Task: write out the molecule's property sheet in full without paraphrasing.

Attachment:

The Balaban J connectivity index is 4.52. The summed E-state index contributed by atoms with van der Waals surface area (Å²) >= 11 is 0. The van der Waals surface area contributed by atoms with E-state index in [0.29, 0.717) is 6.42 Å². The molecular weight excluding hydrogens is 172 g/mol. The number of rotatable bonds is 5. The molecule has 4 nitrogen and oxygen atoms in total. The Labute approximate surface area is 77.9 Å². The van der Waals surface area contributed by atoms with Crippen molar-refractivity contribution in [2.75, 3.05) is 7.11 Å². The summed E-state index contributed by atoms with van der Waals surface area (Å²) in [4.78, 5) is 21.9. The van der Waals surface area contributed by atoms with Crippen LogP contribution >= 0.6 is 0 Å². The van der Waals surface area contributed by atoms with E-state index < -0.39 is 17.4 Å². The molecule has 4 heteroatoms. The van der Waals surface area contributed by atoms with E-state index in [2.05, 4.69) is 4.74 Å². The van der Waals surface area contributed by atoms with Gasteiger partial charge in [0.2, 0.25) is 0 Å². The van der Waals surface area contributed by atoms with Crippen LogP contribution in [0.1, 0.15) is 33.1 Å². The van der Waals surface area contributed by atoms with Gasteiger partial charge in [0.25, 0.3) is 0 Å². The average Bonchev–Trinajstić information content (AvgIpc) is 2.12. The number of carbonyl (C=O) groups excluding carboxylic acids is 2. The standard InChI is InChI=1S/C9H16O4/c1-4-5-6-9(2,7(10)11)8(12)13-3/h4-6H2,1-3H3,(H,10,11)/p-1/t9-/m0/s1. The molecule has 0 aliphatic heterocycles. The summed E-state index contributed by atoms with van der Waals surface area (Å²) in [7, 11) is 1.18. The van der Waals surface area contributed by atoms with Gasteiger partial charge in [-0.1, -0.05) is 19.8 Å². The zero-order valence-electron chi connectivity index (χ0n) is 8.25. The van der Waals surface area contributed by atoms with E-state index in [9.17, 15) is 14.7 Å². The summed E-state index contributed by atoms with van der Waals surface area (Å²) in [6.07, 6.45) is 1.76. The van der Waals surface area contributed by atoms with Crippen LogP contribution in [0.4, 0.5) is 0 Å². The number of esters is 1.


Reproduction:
The Balaban J connectivity index is 4.52. The summed E-state index contributed by atoms with van der Waals surface area (Å²) >= 11 is 0. The van der Waals surface area contributed by atoms with E-state index in [0.29, 0.717) is 6.42 Å². The molecular weight excluding hydrogens is 172 g/mol. The number of rotatable bonds is 5. The molecule has 4 nitrogen and oxygen atoms in total. The Labute approximate surface area is 77.9 Å². The van der Waals surface area contributed by atoms with Crippen molar-refractivity contribution in [2.75, 3.05) is 7.11 Å². The summed E-state index contributed by atoms with van der Waals surface area (Å²) in [4.78, 5) is 21.9. The van der Waals surface area contributed by atoms with Crippen LogP contribution >= 0.6 is 0 Å². The van der Waals surface area contributed by atoms with E-state index < -0.39 is 17.4 Å². The molecule has 4 heteroatoms. The van der Waals surface area contributed by atoms with E-state index in [2.05, 4.69) is 4.74 Å². The van der Waals surface area contributed by atoms with Gasteiger partial charge in [0.2, 0.25) is 0 Å². The van der Waals surface area contributed by atoms with Crippen LogP contribution in [0.1, 0.15) is 33.1 Å². The van der Waals surface area contributed by atoms with Gasteiger partial charge in [0.25, 0.3) is 0 Å². The average Bonchev–Trinajstić information content (AvgIpc) is 2.12. The number of carbonyl (C=O) groups excluding carboxylic acids is 2. The standard InChI is InChI=1S/C9H16O4/c1-4-5-6-9(2,7(10)11)8(12)13-3/h4-6H2,1-3H3,(H,10,11)/p-1/t9-/m0/s1. The molecule has 0 aliphatic heterocycles. The summed E-state index contributed by atoms with van der Waals surface area (Å²) in [7, 11) is 1.18. The van der Waals surface area contributed by atoms with Gasteiger partial charge in [-0.1, -0.05) is 19.8 Å². The zero-order valence-electron chi connectivity index (χ0n) is 8.25. The van der Waals surface area contributed by atoms with E-state index in [9.17, 15) is 14.7 Å². The summed E-state index contributed by atoms with van der Waals surface area (Å²) in [6.07, 6.45) is 1.76. The van der Waals surface area contributed by atoms with Crippen LogP contribution in [0.4, 0.5) is 0 Å². The number of esters is 1.